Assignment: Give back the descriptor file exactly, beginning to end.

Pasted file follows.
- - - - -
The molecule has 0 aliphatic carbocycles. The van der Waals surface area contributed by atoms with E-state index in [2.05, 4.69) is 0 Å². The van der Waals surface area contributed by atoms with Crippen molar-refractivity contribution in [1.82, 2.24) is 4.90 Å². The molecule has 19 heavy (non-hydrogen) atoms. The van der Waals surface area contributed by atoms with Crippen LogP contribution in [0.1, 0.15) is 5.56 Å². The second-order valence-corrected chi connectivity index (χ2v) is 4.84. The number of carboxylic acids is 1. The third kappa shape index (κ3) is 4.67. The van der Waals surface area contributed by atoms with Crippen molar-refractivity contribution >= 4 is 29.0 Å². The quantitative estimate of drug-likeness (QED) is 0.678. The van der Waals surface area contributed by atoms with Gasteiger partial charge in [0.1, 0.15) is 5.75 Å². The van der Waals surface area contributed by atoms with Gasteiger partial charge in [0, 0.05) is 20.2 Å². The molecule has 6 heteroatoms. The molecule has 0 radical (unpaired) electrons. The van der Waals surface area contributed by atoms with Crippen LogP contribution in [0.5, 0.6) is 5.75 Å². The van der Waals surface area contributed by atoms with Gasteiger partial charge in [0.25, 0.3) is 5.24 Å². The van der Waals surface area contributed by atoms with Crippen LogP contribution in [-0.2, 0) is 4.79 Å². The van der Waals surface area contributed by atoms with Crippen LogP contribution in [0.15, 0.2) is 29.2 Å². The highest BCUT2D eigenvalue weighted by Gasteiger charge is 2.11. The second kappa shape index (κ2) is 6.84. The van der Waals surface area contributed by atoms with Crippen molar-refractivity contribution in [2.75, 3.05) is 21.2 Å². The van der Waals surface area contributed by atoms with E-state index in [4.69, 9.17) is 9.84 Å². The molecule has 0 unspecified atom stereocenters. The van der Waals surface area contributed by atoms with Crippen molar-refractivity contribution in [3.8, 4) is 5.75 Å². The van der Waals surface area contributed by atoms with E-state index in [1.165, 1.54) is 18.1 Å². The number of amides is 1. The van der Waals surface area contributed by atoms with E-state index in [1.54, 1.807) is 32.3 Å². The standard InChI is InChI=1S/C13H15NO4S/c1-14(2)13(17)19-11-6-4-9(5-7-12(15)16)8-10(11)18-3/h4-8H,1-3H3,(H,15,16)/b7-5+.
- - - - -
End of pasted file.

The molecule has 0 aliphatic carbocycles. The van der Waals surface area contributed by atoms with E-state index in [2.05, 4.69) is 0 Å². The van der Waals surface area contributed by atoms with Crippen molar-refractivity contribution in [1.82, 2.24) is 4.90 Å². The molecule has 19 heavy (non-hydrogen) atoms. The van der Waals surface area contributed by atoms with Crippen LogP contribution in [0.1, 0.15) is 5.56 Å². The second-order valence-corrected chi connectivity index (χ2v) is 4.84. The number of carboxylic acids is 1. The third kappa shape index (κ3) is 4.67. The van der Waals surface area contributed by atoms with Crippen molar-refractivity contribution >= 4 is 29.0 Å². The quantitative estimate of drug-likeness (QED) is 0.678. The van der Waals surface area contributed by atoms with Gasteiger partial charge in [0.1, 0.15) is 5.75 Å². The van der Waals surface area contributed by atoms with Gasteiger partial charge in [0, 0.05) is 20.2 Å². The molecule has 6 heteroatoms. The molecule has 0 radical (unpaired) electrons. The van der Waals surface area contributed by atoms with Crippen LogP contribution in [0.5, 0.6) is 5.75 Å². The van der Waals surface area contributed by atoms with Gasteiger partial charge in [0.25, 0.3) is 5.24 Å². The van der Waals surface area contributed by atoms with Crippen LogP contribution in [-0.2, 0) is 4.79 Å². The van der Waals surface area contributed by atoms with Crippen LogP contribution in [0.15, 0.2) is 29.2 Å². The highest BCUT2D eigenvalue weighted by Gasteiger charge is 2.11. The second kappa shape index (κ2) is 6.84. The van der Waals surface area contributed by atoms with Crippen molar-refractivity contribution in [2.75, 3.05) is 21.2 Å². The van der Waals surface area contributed by atoms with E-state index in [4.69, 9.17) is 9.84 Å². The molecule has 0 unspecified atom stereocenters. The van der Waals surface area contributed by atoms with Crippen molar-refractivity contribution in [3.8, 4) is 5.75 Å². The van der Waals surface area contributed by atoms with E-state index in [1.165, 1.54) is 18.1 Å². The number of amides is 1. The van der Waals surface area contributed by atoms with E-state index in [1.54, 1.807) is 32.3 Å². The standard InChI is InChI=1S/C13H15NO4S/c1-14(2)13(17)19-11-6-4-9(5-7-12(15)16)8-10(11)18-3/h4-8H,1-3H3,(H,15,16)/b7-5+.